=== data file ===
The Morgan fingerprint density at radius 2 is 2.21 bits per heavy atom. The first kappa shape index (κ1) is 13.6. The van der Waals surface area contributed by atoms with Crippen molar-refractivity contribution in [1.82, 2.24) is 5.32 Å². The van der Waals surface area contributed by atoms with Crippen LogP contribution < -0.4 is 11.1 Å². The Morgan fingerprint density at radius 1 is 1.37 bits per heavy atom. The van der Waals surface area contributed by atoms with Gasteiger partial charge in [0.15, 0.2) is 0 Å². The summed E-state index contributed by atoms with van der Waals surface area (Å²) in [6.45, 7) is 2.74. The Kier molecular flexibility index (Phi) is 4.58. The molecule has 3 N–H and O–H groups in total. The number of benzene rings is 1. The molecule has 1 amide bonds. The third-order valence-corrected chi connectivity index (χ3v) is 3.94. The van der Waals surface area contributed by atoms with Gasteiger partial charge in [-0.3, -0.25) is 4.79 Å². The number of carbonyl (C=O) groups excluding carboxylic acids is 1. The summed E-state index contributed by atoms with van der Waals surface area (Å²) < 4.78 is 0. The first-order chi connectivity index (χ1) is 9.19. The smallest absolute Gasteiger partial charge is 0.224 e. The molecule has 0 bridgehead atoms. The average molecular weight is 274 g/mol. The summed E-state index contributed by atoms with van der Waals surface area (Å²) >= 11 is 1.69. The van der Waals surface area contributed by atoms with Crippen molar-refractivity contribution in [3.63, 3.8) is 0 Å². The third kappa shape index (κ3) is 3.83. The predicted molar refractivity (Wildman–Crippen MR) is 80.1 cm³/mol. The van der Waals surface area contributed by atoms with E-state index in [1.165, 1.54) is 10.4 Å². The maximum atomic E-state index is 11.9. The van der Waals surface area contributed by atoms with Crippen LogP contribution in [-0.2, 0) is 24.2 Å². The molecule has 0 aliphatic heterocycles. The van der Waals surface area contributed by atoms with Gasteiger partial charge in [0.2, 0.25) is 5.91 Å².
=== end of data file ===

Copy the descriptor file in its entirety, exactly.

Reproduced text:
The Morgan fingerprint density at radius 2 is 2.21 bits per heavy atom. The first kappa shape index (κ1) is 13.6. The van der Waals surface area contributed by atoms with Crippen molar-refractivity contribution in [1.82, 2.24) is 5.32 Å². The van der Waals surface area contributed by atoms with Crippen LogP contribution < -0.4 is 11.1 Å². The Morgan fingerprint density at radius 1 is 1.37 bits per heavy atom. The van der Waals surface area contributed by atoms with Gasteiger partial charge in [0.15, 0.2) is 0 Å². The summed E-state index contributed by atoms with van der Waals surface area (Å²) in [6.45, 7) is 2.74. The Kier molecular flexibility index (Phi) is 4.58. The molecule has 3 N–H and O–H groups in total. The number of benzene rings is 1. The molecule has 1 amide bonds. The third-order valence-corrected chi connectivity index (χ3v) is 3.94. The van der Waals surface area contributed by atoms with Gasteiger partial charge in [-0.3, -0.25) is 4.79 Å². The number of carbonyl (C=O) groups excluding carboxylic acids is 1. The summed E-state index contributed by atoms with van der Waals surface area (Å²) < 4.78 is 0. The first-order chi connectivity index (χ1) is 9.19. The smallest absolute Gasteiger partial charge is 0.224 e. The molecule has 0 bridgehead atoms. The average molecular weight is 274 g/mol. The summed E-state index contributed by atoms with van der Waals surface area (Å²) >= 11 is 1.69. The van der Waals surface area contributed by atoms with Crippen molar-refractivity contribution in [3.63, 3.8) is 0 Å². The third kappa shape index (κ3) is 3.83. The predicted molar refractivity (Wildman–Crippen MR) is 80.1 cm³/mol. The van der Waals surface area contributed by atoms with E-state index in [1.165, 1.54) is 10.4 Å². The maximum atomic E-state index is 11.9. The van der Waals surface area contributed by atoms with Crippen LogP contribution in [-0.2, 0) is 24.2 Å². The molecule has 0 aliphatic heterocycles. The van der Waals surface area contributed by atoms with Gasteiger partial charge in [0.2, 0.25) is 5.91 Å².